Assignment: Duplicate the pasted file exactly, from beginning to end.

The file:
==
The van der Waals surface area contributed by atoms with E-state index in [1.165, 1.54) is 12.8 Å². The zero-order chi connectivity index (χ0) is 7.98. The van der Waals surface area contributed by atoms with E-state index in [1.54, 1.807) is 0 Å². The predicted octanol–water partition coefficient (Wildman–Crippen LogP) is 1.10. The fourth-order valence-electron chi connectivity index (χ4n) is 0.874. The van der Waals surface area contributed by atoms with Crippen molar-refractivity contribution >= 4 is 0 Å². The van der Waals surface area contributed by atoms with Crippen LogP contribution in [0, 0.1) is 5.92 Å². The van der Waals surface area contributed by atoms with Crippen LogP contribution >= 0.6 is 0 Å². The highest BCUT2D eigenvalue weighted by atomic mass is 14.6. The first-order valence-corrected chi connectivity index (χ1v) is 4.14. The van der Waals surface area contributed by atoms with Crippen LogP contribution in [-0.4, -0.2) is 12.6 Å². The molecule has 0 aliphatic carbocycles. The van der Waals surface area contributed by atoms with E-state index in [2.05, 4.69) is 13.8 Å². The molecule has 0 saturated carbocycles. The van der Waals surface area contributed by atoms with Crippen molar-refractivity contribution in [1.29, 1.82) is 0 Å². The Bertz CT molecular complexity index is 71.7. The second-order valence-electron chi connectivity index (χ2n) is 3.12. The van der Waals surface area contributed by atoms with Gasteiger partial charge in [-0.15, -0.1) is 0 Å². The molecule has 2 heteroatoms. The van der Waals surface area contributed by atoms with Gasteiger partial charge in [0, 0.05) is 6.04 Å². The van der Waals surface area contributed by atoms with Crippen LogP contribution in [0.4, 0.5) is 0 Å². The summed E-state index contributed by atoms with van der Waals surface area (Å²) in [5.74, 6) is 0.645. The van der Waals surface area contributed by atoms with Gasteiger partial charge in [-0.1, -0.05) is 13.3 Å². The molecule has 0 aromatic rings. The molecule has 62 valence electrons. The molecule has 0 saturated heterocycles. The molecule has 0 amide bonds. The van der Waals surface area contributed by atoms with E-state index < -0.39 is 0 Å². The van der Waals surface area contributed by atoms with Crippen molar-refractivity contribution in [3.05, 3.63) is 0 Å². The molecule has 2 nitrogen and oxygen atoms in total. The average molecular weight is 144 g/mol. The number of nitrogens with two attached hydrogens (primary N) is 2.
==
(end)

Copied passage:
The van der Waals surface area contributed by atoms with E-state index in [1.165, 1.54) is 12.8 Å². The zero-order chi connectivity index (χ0) is 7.98. The van der Waals surface area contributed by atoms with E-state index in [1.54, 1.807) is 0 Å². The predicted octanol–water partition coefficient (Wildman–Crippen LogP) is 1.10. The fourth-order valence-electron chi connectivity index (χ4n) is 0.874. The van der Waals surface area contributed by atoms with Crippen molar-refractivity contribution >= 4 is 0 Å². The van der Waals surface area contributed by atoms with Crippen LogP contribution in [0, 0.1) is 5.92 Å². The van der Waals surface area contributed by atoms with Crippen LogP contribution >= 0.6 is 0 Å². The highest BCUT2D eigenvalue weighted by atomic mass is 14.6. The first-order valence-corrected chi connectivity index (χ1v) is 4.14. The van der Waals surface area contributed by atoms with Crippen LogP contribution in [-0.4, -0.2) is 12.6 Å². The molecule has 0 aliphatic carbocycles. The van der Waals surface area contributed by atoms with E-state index in [2.05, 4.69) is 13.8 Å². The molecule has 0 saturated carbocycles. The van der Waals surface area contributed by atoms with Crippen molar-refractivity contribution in [1.29, 1.82) is 0 Å². The Bertz CT molecular complexity index is 71.7. The second-order valence-electron chi connectivity index (χ2n) is 3.12. The van der Waals surface area contributed by atoms with Gasteiger partial charge in [-0.15, -0.1) is 0 Å². The molecule has 2 heteroatoms. The van der Waals surface area contributed by atoms with Gasteiger partial charge in [0, 0.05) is 6.04 Å². The van der Waals surface area contributed by atoms with Crippen LogP contribution in [0.4, 0.5) is 0 Å². The summed E-state index contributed by atoms with van der Waals surface area (Å²) in [5.74, 6) is 0.645. The van der Waals surface area contributed by atoms with Gasteiger partial charge in [-0.1, -0.05) is 13.3 Å². The molecule has 0 aromatic rings. The molecule has 62 valence electrons. The molecule has 0 saturated heterocycles. The molecule has 0 amide bonds. The van der Waals surface area contributed by atoms with E-state index < -0.39 is 0 Å². The van der Waals surface area contributed by atoms with Crippen molar-refractivity contribution in [3.05, 3.63) is 0 Å². The molecule has 2 nitrogen and oxygen atoms in total. The average molecular weight is 144 g/mol. The number of nitrogens with two attached hydrogens (primary N) is 2.